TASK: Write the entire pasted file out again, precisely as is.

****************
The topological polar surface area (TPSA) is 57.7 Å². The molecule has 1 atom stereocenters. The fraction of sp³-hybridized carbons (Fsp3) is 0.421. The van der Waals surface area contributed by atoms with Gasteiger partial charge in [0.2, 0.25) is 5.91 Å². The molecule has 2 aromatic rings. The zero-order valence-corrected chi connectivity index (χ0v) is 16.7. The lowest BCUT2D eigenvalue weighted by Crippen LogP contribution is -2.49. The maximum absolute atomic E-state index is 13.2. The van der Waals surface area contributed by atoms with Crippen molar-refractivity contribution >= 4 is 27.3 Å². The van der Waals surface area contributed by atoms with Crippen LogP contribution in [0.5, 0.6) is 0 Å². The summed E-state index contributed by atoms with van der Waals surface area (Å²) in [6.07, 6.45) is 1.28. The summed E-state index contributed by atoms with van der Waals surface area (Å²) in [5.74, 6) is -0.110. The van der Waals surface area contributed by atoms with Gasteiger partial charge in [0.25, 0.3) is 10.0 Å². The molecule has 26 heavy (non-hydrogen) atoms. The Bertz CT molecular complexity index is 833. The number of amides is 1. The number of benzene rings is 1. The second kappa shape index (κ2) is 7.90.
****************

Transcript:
The topological polar surface area (TPSA) is 57.7 Å². The molecule has 1 atom stereocenters. The fraction of sp³-hybridized carbons (Fsp3) is 0.421. The van der Waals surface area contributed by atoms with Gasteiger partial charge in [0.2, 0.25) is 5.91 Å². The molecule has 2 aromatic rings. The zero-order valence-corrected chi connectivity index (χ0v) is 16.7. The lowest BCUT2D eigenvalue weighted by Crippen LogP contribution is -2.49. The maximum absolute atomic E-state index is 13.2. The van der Waals surface area contributed by atoms with Crippen molar-refractivity contribution >= 4 is 27.3 Å². The van der Waals surface area contributed by atoms with Crippen LogP contribution in [0.5, 0.6) is 0 Å². The summed E-state index contributed by atoms with van der Waals surface area (Å²) in [6.07, 6.45) is 1.28. The summed E-state index contributed by atoms with van der Waals surface area (Å²) in [5.74, 6) is -0.110. The van der Waals surface area contributed by atoms with Gasteiger partial charge in [0.25, 0.3) is 10.0 Å². The molecule has 26 heavy (non-hydrogen) atoms. The Bertz CT molecular complexity index is 833. The number of amides is 1. The number of benzene rings is 1. The second kappa shape index (κ2) is 7.90.